The human cost of war in Georgia

Large-scale destruction of property, unexploded ordnance and ongoing security concerns have stopped tens of thousands of people from returning to their homes after the Georgia-Russia conflict of 7-13 August.

Those remaining residents in South Ossetia and the adjacent, Russian-controlled “buffer zone” face shootings, looting and ethnically motivated attacks. These abuses are also stopping the return of those ethnic Georgians who fled their homes.

“The Russian and Georgian authorities, as well as the de facto South Ossetian administration must make every effort to guarantee security and provide assistance to all people without discrimination,” said Nicola Duckworth, Europe and Central Asia Programme Director at Amnesty International. “Those forced to flee their homes must be allowed to return safely and those unable or unwilling to do so, must be resettled.”

More than 160,000 people were forced from their homes during the five-day war and its aftermath between Georgia and the Russian Federation. Hundreds of civilians were killed and many more were injured during the conflict. Homes have been destroyed and lie in rubble.

Georgian forces shelled Tskhinvali, the capital of the breakaway region of South Ossetia, and surrounding villages on 7 August. Aerial attacks by Russian forces between 8 and 12 August bombed ethnic Georgian majority villages in South Ossetia, the town of Gori and surrounding areas in Georgia proper.

Amnesty International representatives collected eye-witness accounts from survivors of the hostilities and took photographs of the war’s aftermath. Kazbek Djiloev gave this account of how he experienced the attack on his house in a residential area in the south of the town of Tskhinvali on the night of 7 August:  

“We were listening to Saakashvili [Georgia’s President] who was saying that he agrees on any negotiations. We felt comfortable. I was drinking tea and suddenly I heard gunfire followed by tanks, artillery, etc. we all went downstairs. Two hours later I heard explosions, the house shook, the roof exploded and these GRAD missiles fell on our house.

“The sofa and other stuff caught fire. We heard an airplane and it aimed at us and started firing at us with a machine gun. My brother and I hid downstairs again. After a while another GRAD fell and half of the house was destroyed. I was in shock.

“The Georgians claim that they fired at positions of Russian soldiers. This is a lie. There was no soldier here. They were firing at peaceful citizens. There was nothing military here. I was here with my brother and mother … Now I don’t have a house. The weather is nice and I can sleep in the garden but don’t know what to do when the rain comes. Nobody is helping me. I’ll never be able to restore the house because I don’t have the money.”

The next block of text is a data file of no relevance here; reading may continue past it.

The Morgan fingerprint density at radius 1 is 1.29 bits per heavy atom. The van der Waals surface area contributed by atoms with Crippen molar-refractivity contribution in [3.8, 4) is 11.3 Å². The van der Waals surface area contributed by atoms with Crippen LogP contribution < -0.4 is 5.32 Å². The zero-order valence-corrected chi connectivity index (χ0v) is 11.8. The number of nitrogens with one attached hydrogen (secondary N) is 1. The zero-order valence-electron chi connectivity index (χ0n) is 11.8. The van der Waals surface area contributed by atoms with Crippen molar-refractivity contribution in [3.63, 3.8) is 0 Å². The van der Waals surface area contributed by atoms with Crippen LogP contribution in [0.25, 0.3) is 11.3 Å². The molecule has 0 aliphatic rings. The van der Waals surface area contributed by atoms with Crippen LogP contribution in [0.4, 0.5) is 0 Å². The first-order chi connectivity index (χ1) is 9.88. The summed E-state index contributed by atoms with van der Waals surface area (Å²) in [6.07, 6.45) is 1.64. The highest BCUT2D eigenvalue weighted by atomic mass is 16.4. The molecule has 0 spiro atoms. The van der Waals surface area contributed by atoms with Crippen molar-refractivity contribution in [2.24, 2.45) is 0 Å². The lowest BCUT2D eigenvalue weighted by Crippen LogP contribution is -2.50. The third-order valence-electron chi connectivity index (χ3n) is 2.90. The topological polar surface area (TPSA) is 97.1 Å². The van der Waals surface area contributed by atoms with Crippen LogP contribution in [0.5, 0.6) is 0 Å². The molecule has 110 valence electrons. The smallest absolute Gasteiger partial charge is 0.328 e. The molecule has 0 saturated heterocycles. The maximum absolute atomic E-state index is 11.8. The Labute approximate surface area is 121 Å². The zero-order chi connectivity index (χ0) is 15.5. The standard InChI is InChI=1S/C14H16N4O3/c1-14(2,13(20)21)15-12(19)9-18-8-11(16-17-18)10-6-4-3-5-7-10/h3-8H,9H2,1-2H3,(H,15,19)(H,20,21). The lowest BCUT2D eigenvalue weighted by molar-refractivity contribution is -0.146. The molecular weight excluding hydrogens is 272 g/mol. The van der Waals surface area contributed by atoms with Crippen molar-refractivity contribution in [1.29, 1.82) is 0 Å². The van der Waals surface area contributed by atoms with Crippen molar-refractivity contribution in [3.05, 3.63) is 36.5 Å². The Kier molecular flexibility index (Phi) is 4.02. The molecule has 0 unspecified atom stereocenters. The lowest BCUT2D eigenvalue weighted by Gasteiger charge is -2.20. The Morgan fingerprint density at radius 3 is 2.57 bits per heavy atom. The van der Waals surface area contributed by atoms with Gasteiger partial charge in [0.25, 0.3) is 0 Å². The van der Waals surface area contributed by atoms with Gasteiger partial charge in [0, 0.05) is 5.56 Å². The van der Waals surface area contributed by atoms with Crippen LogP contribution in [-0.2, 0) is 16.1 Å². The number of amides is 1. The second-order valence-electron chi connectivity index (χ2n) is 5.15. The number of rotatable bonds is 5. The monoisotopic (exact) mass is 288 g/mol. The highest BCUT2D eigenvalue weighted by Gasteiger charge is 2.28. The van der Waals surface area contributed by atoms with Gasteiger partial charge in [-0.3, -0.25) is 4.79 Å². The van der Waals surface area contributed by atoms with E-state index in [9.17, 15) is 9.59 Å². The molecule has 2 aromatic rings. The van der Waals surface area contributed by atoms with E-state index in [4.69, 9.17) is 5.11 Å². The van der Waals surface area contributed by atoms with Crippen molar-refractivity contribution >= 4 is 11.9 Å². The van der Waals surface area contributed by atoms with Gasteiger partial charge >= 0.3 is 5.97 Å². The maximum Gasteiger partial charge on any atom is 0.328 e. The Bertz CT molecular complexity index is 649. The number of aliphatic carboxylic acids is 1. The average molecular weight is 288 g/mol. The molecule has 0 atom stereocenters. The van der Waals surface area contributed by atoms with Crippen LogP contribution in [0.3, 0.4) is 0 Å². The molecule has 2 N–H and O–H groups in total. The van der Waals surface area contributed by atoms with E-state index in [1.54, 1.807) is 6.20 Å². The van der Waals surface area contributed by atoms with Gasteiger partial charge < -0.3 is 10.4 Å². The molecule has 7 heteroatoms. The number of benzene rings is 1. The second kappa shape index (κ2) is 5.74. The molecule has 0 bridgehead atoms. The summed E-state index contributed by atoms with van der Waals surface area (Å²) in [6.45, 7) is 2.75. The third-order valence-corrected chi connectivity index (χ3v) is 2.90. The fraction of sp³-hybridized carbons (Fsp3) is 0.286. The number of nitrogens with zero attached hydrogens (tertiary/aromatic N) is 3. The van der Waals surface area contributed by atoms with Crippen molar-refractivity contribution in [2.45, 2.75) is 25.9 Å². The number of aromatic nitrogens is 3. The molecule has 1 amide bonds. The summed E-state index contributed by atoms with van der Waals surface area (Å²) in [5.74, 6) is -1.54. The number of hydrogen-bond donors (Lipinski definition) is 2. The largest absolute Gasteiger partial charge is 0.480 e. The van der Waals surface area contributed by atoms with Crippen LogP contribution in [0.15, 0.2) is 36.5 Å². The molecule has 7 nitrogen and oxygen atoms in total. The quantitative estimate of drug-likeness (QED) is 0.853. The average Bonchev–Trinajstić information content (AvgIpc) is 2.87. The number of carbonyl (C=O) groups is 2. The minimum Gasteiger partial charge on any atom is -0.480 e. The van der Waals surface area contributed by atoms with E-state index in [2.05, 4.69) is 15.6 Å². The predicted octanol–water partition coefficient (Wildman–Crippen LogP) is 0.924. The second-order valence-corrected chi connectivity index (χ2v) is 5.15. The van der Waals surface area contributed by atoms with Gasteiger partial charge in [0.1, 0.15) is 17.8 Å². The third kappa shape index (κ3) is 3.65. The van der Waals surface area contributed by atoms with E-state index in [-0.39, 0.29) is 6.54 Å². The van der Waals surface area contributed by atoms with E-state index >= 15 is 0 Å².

Despite the denial of the Russian authorities that they did not use cluster bombs, there is photographic and expert evidence of their use by the Russian army. Bejam Basilidze described what he witnessed in the village of Khverno Kviti on 8 August:

“It was evening. Suddenly I heard a terrible sound. I saw an explosion in the air, then bombs were falling like hailstones each covering an area of three or four metres. Everything exploded, the ground, the roofs of the houses. Seven people were wounded and cows too. There weren’t any Georgian troops in the area – they had already left for Gori in the afternoon.”

Amnesty International has documented the extensive looting and arson of Georgian-majority villages on territory within South Ossetia, but under Georgian administrative control prior to the conflict, and on territory outside of South Ossetia within the “security zones” established by Russian forces.  South Ossetian forces, paramilitary groups and privately armed individuals, some of whom are alleged to have come from the Russian Federation, engaged in these attacks in areas which were under effective Russian control.
Nina, a woman from Kurta village in South Ossetia, told Amnesty International:

“Men in military uniform were going through the gardens. They were Russian-speaking, but not Russian. I took them to be Ossetians, Chechens, some Asians, maybe Uzbeks and Cossacks. They were all wearing the same military uniform and they were armed with Kalashnikovs. They burnt about 15 houses in Kurta and took the livestock away on trucks. As we were leaving Kurta we saw two neighbours being abducted. They were pushed into a car boot by the marauders.

“We left Kurta on 13 August by foot. We went to Eredvi via Kheiti. In Eredvi, we saw dead bodies. A man, woman and two children. We continued walking and reached the village of Ditsi [outside of South Ossetia]. I saw no dead bodies in Ditsi and some of the houses were burnt down, but not all of them. We passed Ditsi and reached Trdznisi. There we also saw many burnt houses and property thrown around in the streets. We stayed the night there and moved on to Tqviavi. We saw many more dead bodies there, under cars and vans. All the dead bodies were civilians, I didn’t see any dead Georgian soldiers.”  
According to UNHCR, an estimated 163,000 people were forced to flee their homes, including 127,000 displaced in Georgia proper and another 36,000 to the Russian Federation.  

Some have already returned to their homes, but tens of thousands are unable to do this, either because their homes were destroyed, or because it is not safe for them to return.

The people in South Ossetia and Georgia have suffered numerous violations as a result of the conflict. They continue to be in need of humanitarian aid and protection of their human rights. Amnesty International calls on all parties to the conflict to ensure that all those displaced by the hostilities are guaranteed a safe and durable return to their places of residence.